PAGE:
The masked World Cup: for these reasons it is allowed to cover your face during a match | People | Entertainment

This year, certain players have become more recognizable despite partially covering their faces with masks, during the Qatar 2022 World Cup. The most visible is perhaps Son Heung Minthe captain of the South Korean team, whose mask was in the style of Batman.

It is not part of a strategy to steal the cameras nor is it part of a cabal. It is a protective measure that medical teams have incorporated for facial injuries. Son, for example, had had a fracture in the eye socket during a clash between his club, Tottenham, against Marseille, in the Champions League, on November 1 of this year.

Now that the South Koreans have been knocked out by Brazil, the masquerade parade is not over. There is the Croatian central defender Joško Gvardiol20 years old, who has been one of the most striking of his squad, precisely because of the black and shiny mask, fastened with leather straps and metal buttons, which he needs because he broke his nose on November 10, during a game of the German league, in which he participates for the RB Leipzig club. A day before he had been called up to the Croatian team.

Josko Gvardiol, from Croatia, during the match against Brazil, at the Education City stadium, on December 9. Photo: Georgi Licovski

The injury could have easily cost him his starting job, as it is believed to slow him down during games. But Gvardiol and his mask have performed successfully up to this point, when dispute their place in the World Cup against the Brazilian team.

“He’s the best defender in the world,” Croatia coach Zlatko Dalić said after his team’s 0-0 draw against Belgium. “If he’s not number 1 right now, he will be.”

The masks protect the vulnerable eyes and nose from kicks and other hazards of the trade.

Son Heung-min walks around with his mask during the match between South Korea and Ghana on November 28 this year. Photo: Noushad Thekkayil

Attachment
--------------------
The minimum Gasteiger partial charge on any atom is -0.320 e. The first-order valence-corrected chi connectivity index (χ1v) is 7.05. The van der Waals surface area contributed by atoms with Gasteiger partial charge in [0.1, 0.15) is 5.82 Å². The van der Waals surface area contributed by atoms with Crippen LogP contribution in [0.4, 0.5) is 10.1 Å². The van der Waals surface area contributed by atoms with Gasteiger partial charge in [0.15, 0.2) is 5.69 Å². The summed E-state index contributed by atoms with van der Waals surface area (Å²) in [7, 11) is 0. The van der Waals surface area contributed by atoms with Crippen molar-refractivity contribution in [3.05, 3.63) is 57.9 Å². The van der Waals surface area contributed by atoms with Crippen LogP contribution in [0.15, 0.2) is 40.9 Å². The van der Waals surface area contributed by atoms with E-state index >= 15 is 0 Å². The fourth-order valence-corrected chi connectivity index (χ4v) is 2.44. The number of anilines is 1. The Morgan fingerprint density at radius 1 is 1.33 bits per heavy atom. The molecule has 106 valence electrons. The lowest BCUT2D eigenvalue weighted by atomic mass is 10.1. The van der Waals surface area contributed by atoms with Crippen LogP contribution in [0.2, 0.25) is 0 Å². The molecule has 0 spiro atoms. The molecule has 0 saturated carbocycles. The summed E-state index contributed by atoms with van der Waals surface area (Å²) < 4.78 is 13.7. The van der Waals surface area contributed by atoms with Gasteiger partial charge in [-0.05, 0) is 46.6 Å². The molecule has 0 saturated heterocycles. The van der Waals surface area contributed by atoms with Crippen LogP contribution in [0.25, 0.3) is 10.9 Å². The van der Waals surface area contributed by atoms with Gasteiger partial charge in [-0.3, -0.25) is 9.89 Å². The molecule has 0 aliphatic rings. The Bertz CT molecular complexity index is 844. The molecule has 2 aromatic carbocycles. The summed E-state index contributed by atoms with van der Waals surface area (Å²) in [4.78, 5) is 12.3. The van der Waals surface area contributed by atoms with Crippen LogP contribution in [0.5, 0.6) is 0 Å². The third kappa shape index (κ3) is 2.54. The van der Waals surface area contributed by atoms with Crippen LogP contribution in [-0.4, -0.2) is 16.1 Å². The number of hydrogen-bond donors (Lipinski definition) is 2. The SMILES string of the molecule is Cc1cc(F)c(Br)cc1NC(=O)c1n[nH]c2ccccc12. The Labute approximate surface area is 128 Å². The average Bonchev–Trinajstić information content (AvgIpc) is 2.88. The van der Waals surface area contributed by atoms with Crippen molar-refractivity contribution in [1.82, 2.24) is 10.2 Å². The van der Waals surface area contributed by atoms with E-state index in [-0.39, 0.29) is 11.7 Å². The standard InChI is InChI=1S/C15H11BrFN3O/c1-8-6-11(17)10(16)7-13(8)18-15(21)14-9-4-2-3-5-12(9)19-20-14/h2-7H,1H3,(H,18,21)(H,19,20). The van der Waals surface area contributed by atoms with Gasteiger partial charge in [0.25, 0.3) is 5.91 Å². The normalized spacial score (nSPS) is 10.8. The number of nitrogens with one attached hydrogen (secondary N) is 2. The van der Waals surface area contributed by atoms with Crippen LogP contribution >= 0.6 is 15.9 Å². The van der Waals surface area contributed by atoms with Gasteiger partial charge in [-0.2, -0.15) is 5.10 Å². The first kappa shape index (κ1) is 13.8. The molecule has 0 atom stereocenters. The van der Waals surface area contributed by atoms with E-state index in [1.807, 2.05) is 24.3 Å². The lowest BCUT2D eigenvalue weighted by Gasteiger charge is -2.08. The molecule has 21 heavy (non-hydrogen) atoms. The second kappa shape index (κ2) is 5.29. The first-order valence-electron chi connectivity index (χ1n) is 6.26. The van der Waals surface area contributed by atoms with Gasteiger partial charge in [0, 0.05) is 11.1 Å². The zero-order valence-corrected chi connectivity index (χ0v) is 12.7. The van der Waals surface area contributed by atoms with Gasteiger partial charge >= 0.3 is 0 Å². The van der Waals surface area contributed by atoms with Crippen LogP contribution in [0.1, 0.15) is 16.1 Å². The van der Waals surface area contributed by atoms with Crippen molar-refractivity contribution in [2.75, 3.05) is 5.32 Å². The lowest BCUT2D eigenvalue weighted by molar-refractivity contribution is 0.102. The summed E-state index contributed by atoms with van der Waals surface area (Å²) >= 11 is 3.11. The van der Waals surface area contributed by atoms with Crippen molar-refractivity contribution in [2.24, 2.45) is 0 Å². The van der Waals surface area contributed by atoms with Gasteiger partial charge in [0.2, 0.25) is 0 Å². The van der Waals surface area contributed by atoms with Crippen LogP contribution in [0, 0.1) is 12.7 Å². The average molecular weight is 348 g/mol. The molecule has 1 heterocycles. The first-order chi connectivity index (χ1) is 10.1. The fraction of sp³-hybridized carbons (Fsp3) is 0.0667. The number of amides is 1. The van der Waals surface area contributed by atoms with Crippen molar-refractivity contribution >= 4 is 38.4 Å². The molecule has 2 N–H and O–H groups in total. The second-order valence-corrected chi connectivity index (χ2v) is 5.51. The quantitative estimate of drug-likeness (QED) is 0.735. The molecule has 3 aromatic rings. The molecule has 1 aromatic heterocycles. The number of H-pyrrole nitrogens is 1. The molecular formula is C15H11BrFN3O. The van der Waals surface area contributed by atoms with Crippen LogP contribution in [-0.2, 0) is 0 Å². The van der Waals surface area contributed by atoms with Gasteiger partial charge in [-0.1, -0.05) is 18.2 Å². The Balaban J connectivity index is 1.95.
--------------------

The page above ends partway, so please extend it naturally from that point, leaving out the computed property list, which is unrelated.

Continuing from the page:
Another one: Iranian goalkeeper Alireza Beiranvand also covered his face during practice, after injuring his head during the game against England, although he didn’t need it in subsequent games. According to the newspaper Guardian, the masks are made of polycarbonate, and some are 3D printed to the exact contour of the athlete’s face.

Alireza Beiranvand, Iran’s goalkeeper, returned to training after the facial injury he suffered in the World Cup match against England. Photo: ABEDIN TAHERKENAREH

Son Heung-min has explained that the mask does not give you discomfort and feels comfortable. “I’m just happy that I get to play with her,” he told Reuters.

An athlete benefited by this implement is Tunisian Ellyes Skhiri, who broke his cheekbone in October, playing for FC Köln in Germany, so for a while he also took the pitch wearing a nose and cheek protector.

Ellyes Skhiri, from Tunisia, during the Qatar 2022 World Cup, in which her team played against Australia, on November 26.
Photo: Noushad Thekkayil

The mask was the difference for the German Antonio Rudiger, who wore one similar to Son’s after being kneed in the face while wearing a Real Madrid shirt against Shakhtar Donetsk in the Champions League. Who else has needed it? soccer figures like Harry Kane, Robert Lewandowski, Victor Osimhen and Sergio Ramos. (AND)